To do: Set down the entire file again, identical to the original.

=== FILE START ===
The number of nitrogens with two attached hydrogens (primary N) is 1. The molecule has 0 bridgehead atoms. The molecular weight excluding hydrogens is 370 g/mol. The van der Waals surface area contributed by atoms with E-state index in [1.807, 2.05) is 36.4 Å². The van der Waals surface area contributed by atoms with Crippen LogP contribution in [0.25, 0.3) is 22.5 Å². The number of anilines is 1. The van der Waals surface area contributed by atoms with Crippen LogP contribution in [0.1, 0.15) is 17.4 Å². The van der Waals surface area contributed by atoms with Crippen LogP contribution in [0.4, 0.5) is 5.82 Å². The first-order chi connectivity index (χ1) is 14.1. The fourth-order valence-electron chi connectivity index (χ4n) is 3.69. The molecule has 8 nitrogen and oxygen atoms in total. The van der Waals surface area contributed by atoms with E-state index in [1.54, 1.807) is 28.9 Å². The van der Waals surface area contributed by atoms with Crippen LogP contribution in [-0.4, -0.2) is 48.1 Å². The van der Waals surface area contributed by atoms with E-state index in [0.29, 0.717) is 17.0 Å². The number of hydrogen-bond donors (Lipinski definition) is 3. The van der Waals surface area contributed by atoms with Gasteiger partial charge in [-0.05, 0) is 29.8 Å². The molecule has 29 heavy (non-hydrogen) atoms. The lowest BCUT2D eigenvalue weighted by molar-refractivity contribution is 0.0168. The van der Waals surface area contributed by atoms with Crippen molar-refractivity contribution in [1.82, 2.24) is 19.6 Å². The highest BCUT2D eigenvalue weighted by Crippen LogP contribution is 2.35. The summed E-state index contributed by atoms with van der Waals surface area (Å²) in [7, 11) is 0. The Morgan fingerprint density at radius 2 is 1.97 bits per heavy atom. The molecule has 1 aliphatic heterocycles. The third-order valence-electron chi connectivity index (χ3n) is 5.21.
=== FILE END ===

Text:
The number of nitrogens with two attached hydrogens (primary N) is 1. The molecule has 0 bridgehead atoms. The molecular weight excluding hydrogens is 370 g/mol. The van der Waals surface area contributed by atoms with E-state index in [1.807, 2.05) is 36.4 Å². The van der Waals surface area contributed by atoms with Crippen LogP contribution in [0.25, 0.3) is 22.5 Å². The number of anilines is 1. The van der Waals surface area contributed by atoms with Crippen LogP contribution in [0.1, 0.15) is 17.4 Å². The van der Waals surface area contributed by atoms with Crippen LogP contribution in [0.4, 0.5) is 5.82 Å². The first-order chi connectivity index (χ1) is 14.1. The fourth-order valence-electron chi connectivity index (χ4n) is 3.69. The molecule has 8 nitrogen and oxygen atoms in total. The van der Waals surface area contributed by atoms with E-state index in [1.54, 1.807) is 28.9 Å². The van der Waals surface area contributed by atoms with Crippen LogP contribution in [-0.4, -0.2) is 48.1 Å². The van der Waals surface area contributed by atoms with E-state index in [0.29, 0.717) is 17.0 Å². The number of hydrogen-bond donors (Lipinski definition) is 3. The van der Waals surface area contributed by atoms with Gasteiger partial charge in [-0.05, 0) is 29.8 Å². The molecule has 29 heavy (non-hydrogen) atoms. The lowest BCUT2D eigenvalue weighted by molar-refractivity contribution is 0.0168. The van der Waals surface area contributed by atoms with Crippen molar-refractivity contribution in [1.82, 2.24) is 19.6 Å². The highest BCUT2D eigenvalue weighted by Crippen LogP contribution is 2.35. The summed E-state index contributed by atoms with van der Waals surface area (Å²) in [7, 11) is 0. The Morgan fingerprint density at radius 2 is 1.97 bits per heavy atom. The molecule has 1 aliphatic heterocycles. The third-order valence-electron chi connectivity index (χ3n) is 5.21.